Last year, I wrote a blog post about the intersection of two things I like a lot: Kaizen and whiskey: “Why Kaizen is an Important Differentiator for Japanese Whisky.” Yeah, the spelling of whiskey/whisky isn’t standardized :-)
Continuing from Part 1 of my post about my first day of my first China trip, I’d like to share more about the Lean healthcare conference and presentations that took place.
In the next presentation from a Chinese hospital, the speaker started talking about the need to “improve [patient and employee] satisfaction through Lean management” and that “we have the same goals and purpose” as I expressed in my presentation… namely safety, quality, waiting times, cost, and employee morale (SQDCM).
Mark’s Note: This is another guest post by Drew Locher (check out past posts and my podcast with him). There’s been a lot in the news about “medical error” arguably being the 3rd leading cause of death in the United States. But what about the errors that don’t cause death, but cause harm and/or annoyance? Drew writes about one such case today and it hits close to home for him…
My guest for episode #249 of the podcast is Steve Leuschel, author of the book Lean Culture Change: Using a Daily Management System. You can find Steve on Twitter as @stevenleuschel.
You might remember a post from January that included an excerpt from his book on “huddles.”
Today’s post is an addendum from Saturday’s post on the apparent death of a health system Lean program: “Why Would a New Healthcare CEO Kill a Lean Program?”
If you read that post, there’s an interesting comment from a Presence Health employee that doesn’t shed too much more light on this:
I want to express my gratitude to Joe Swartz and his colleagues at Franciscan St. Francis Health for hosting our “Kaizen Live!” event. Yesterday was the first full day and everybody (24 attendees) will be back this morning to continue the learning and discussion.
Episode #246 is my second episode in recognition of Patient Safety Awareness Week.
My guest is Steve Montague, who talked about Lean and Crew Resource Management with me in episode #195 in 2014. He’s a retired Navy fighter pilot, a commercial pilot, and a consultant for hospitals and health systems… and a fellow Texan and a near-neighbor of mine. See his full bio here.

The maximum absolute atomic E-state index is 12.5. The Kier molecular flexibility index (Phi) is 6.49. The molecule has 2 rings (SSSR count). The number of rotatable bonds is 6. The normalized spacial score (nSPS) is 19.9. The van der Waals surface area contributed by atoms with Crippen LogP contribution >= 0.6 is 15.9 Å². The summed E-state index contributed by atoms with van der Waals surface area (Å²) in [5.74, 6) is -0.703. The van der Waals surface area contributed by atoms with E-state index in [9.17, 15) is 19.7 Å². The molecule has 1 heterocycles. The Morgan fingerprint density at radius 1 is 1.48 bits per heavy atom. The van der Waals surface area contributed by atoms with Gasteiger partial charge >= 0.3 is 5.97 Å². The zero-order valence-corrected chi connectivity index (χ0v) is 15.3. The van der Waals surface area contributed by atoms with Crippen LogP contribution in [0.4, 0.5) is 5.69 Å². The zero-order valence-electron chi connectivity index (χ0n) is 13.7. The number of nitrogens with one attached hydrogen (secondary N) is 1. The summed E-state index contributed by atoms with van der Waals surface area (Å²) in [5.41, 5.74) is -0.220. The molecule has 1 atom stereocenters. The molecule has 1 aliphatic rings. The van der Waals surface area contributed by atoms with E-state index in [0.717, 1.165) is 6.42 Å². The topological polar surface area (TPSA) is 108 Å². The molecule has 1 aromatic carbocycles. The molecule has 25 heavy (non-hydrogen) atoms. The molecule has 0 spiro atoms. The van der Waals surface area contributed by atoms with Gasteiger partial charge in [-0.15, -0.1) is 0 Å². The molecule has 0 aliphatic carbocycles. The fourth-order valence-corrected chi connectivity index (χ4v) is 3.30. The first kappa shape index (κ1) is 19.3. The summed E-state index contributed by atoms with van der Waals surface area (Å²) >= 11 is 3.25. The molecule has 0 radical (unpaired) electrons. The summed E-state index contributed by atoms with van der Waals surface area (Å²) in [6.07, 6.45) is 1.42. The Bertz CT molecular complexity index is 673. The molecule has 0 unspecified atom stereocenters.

Each Saturday, I get an email newsletter from the UK-based site "Nursing Times." Last week, this article, caught my eye: "Workplace principles revealed for NHS staff in Wales." A free registration might be required to read it or other articles, but it's worth it.
After living in San Antonio for almost four years, my wife and I will finally be settled into the DFW area by the end of March. There’s a lot we will miss about San Antonio and that includes the San Antonio Spurs. Even if you’re not into the NBA, it’s basically a civic obligation to cheer for the Spurs and to attend a game here and there. It’s a very similar community feeling like they have about the Green Bay Packers up in that part of Wisconsin.
Things are coming along with the 3rd revised edition of my book Lean Hospitals. There’s a lot of “batch and queue” processing (and delays) in the publishing value stream. A few weeks back, the publisher threw the “first pages” over the proverbial wall to me. These are the first typeset pages in PDF form that have gone through copy editing. It was my job to then review that “first draft” of the book and provide input on formatting and content.
In my time working with hospitals, I’ve always been very sympathetic to front-line nurses (and other staff). They are far too often overburdened and undersupported. Work is often more difficult than it needs to be — too much hassle and not enough time with patients. Nurses are forced to jump through hoops, fighting through bad systems, yet they too often get blamed when things go wrong.
We recently published a video on our YouTube Channel with Matthew Cannistraro from Harrington Air Systems.
Part 1 covered the left hand half of the model, with Organizational Alignment and Visual Management being the key themes.
Back in November, I had a chance to meet Nate Hurle, from Cleveland Clinic, as he was giving a presentation about their work with Lean and continuous improvement. As we chatted, I mentioned that I’d be in Ohio in early December, as I was going to visit my grandfather who lives in northeastern Ohio (he’s almost 93!). Nate was kind enough to invite me to spend a day with him and two sites within Cleveland Clinic.
Hopefully you've already seen the famed 1980 NBC documentary "If Japan Can, Why Can't We?" that featured Dr. W. Edwards Deming. I posted a link to the video and some notes on Part 1 of the broadcast. Today, I'd like to blog about Part 3 of the program...
Humility is an important part of the Lean management philosophy... it also means being willing to admit that there is a problem. Humility means "we don't really know so we must understand and then try many things to see if we have the right solution."
I've worked with a lot of companies whose primary operational strategy boils down to "cut costs". Others on Mark's blog have written about the many unintended consequences of cutting costs as a myopic strategy. But I'd like to share a trend among small manufacturers I've seen...
Labor Day is Monday, so maybe it’s appropriate that my guest for episode #228 of the podcast is Zeynep Ton, an Adjunct Associate Professor of Operations Management at the MIT Sloan School of Management. You may have recently seen her being interviewed by Fareed Zakaria on CNN. Read her full bio here.